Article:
Carbon-neutral flight is definitely possible in the future, but in reality aircraft will still be powered by fossil fuels. However, as we attempt to build towards a climate-neutral world, it is agreed that the CO2 that they produce must be systematically kept underground. Researchers have come to the conclusion that this will be the most economical approach for the near future of aviation.
It is quite commonly known in 2021 that we must strive towards reducing our effect on planet Earth and aviation/flight is no exception to this. It is possible to achieve this, and there are multiple ways to go about it.
It has been determined that the most cost-effective way to make aviation less harmful to the environment is to remove the CO2 that is produced by the aircraft’s engines using CO2 capture plants and permanently store it underground. The technology needed to do this already exists, and storage facilities like these have been in use in the North Sea and other places for years.
This could become a viable solution to this problem, if it were imposed by governments by introducing financial incentives for achieving certain climate-related goals.
How Does It Work?
There are two different ways in which CO2 can be collected. It can be captured directly from the air or indirectly where a site burns organic material, such as at a waste incineration plant. Almost half of the carbon in the waste that is burned within incinerators comes from fossil sources/fuels, for example plastic that has been created from petroleum. The second half is organic material, like wood, cardboard or paper.
From a climate change and actions point-of-view, collecting and storing the carbon that has been produced from fossil sources is what’s called zero-sum game. It is quite literally sending the carbon that originally was underground, back to where it came from.
Then for the carbon that has come from the organic material, this was always being absorbed from the air in the form of CO2 by plants (i.e. flowers). Storing this type of carbon is an indirect way of removing CO2 from the atmosphere. By utilizing both of these methods, it shows the Carbon Capture and Storage (CSS), is a viable way to make flight carbon-neutral. Scientists have also been able to prove that the indirect method of collecting carbon from the air is significantly cheaper than the direct method, which is also possible.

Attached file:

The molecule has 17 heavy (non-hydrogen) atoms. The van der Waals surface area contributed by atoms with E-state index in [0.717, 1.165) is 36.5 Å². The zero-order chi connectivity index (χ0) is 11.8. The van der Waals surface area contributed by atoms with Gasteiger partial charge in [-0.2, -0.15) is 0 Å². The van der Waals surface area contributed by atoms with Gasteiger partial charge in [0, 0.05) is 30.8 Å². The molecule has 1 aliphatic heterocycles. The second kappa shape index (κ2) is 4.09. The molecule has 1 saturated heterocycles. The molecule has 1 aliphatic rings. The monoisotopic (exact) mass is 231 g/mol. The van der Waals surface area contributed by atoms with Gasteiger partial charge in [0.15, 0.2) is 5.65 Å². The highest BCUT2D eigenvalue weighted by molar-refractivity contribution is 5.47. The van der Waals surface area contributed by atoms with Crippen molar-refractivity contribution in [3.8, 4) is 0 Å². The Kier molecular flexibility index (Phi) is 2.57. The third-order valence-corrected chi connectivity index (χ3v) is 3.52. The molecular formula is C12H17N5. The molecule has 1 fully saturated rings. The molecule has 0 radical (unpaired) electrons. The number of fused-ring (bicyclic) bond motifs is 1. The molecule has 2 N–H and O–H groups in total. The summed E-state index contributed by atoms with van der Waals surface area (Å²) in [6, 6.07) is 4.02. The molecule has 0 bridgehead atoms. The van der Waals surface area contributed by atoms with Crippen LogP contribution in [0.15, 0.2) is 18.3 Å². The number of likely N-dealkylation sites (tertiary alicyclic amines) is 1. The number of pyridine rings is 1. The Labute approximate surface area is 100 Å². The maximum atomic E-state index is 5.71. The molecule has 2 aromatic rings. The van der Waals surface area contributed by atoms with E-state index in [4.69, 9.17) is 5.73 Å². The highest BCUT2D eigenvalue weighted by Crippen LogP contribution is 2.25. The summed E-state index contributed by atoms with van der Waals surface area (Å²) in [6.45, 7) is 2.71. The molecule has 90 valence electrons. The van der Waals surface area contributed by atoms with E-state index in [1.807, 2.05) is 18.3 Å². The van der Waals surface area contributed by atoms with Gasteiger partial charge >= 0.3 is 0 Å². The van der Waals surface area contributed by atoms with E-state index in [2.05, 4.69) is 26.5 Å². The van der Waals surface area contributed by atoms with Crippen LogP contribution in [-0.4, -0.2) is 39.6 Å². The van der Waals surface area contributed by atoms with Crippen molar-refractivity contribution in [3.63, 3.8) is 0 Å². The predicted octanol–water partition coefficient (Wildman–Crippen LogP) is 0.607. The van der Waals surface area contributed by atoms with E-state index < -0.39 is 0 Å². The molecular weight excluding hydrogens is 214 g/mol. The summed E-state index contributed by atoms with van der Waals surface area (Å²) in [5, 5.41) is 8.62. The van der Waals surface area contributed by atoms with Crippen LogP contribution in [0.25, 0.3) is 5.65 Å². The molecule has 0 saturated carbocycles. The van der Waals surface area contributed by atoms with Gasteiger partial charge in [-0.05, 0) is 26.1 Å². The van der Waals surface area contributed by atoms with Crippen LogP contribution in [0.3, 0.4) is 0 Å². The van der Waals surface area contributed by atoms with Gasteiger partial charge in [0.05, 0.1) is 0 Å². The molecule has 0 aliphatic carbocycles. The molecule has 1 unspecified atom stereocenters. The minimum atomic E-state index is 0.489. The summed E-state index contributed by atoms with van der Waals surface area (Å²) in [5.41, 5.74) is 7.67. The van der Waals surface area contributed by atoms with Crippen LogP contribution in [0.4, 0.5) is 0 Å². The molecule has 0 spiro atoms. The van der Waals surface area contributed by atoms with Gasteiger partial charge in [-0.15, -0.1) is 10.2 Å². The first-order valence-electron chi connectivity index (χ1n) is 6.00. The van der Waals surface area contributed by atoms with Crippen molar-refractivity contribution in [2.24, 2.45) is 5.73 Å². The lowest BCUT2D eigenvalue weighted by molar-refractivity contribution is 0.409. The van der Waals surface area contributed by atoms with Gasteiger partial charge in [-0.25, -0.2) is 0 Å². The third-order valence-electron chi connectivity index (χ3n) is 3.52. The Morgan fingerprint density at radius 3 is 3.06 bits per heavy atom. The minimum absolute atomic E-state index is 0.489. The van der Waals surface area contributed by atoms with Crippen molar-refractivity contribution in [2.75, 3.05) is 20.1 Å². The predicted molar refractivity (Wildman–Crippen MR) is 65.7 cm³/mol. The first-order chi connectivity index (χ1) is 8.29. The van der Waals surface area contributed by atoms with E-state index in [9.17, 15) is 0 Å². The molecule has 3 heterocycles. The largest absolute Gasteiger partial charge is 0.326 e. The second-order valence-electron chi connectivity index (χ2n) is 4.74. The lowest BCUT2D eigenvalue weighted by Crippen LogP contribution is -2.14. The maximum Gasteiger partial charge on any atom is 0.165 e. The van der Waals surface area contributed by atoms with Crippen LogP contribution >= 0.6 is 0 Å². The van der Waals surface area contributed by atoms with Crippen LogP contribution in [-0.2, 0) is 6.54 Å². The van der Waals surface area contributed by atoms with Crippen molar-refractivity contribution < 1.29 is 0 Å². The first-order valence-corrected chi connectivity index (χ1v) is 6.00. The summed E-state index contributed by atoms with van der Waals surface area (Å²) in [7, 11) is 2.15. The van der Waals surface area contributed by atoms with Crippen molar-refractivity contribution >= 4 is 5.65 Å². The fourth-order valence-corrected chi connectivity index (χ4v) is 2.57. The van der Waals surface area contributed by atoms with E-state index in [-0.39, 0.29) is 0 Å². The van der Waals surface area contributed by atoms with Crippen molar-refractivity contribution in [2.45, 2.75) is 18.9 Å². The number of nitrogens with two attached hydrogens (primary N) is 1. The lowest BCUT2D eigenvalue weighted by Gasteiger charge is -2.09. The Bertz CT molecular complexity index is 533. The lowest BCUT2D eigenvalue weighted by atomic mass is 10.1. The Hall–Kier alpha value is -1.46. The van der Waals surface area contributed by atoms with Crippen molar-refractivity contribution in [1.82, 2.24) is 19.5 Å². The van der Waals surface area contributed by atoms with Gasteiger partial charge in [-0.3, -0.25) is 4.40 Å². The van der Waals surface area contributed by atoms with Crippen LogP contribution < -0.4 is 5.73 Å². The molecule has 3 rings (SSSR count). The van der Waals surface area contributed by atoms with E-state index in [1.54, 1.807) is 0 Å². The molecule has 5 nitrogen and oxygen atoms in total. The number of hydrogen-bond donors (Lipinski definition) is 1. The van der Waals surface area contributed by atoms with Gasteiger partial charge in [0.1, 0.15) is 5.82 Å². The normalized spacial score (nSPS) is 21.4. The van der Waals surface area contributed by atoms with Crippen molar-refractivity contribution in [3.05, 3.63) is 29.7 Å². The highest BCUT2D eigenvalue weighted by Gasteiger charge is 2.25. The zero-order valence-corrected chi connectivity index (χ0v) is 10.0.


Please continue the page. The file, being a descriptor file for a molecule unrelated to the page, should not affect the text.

What About Synthetic Fuel?
As an alternative option, the production of synthetic flight fuel has also been explored. This field would be created directly from the CO2 that is captured from the air, and is known as Carbon Capture and Utilization (CCU). However, the chemical procedure of synthesising the fuel turned out to be very energy intensive, which makes it not a viable option financially.
This adds up making CCU at least three times more expensive than CCS. It may also be even harmful to the environment if the energy used to make the fuel comes from a fossil-fuel burning plant, which could cancel out the fuel’s impact and be even more harmful to the environment!
There are places in the world where CCU could make a difference. Places where a good amount of renewable energy is already being produced would make sense, as if the synthetic fuel was made with clean energy there would be no harm done to the environment, and more carbon would be removed from the atmosphere. It is expected that the price of both of these technologies will come down as modern technology advances and it becomes adopted at scale.
Are There Any Other Options?
Aside from these two great options, the scientists working on this issue have emphasised that there are also many other options that could help bring flight to a carbon-neutral stage. Electric-powered and hydrogen-powered are both options that should be taken very seriously, but each avenue has their drawbacks. Aircrafts that are powered by electricity are not a realistic option at the moment as their batteries weigh too much for long flights.
Hydrogen power is still very much in its infancy, and the aircraft and the infrastructure will have to be built from the ground up before it can even be considered an option. This, as you can imagine, will take a while.
So what do you think is our best option at achieving carbon-neutral flight? CCS will still need a lot of infrastructure to be built before it can start operating, but the great thing is that the CCS technology is not just limited to aviation, it can be used for everything that produces carbon! We would love to hear if you have any thoughts or opinions on the exciting and important development in the field of climate change. Let us know in the comments!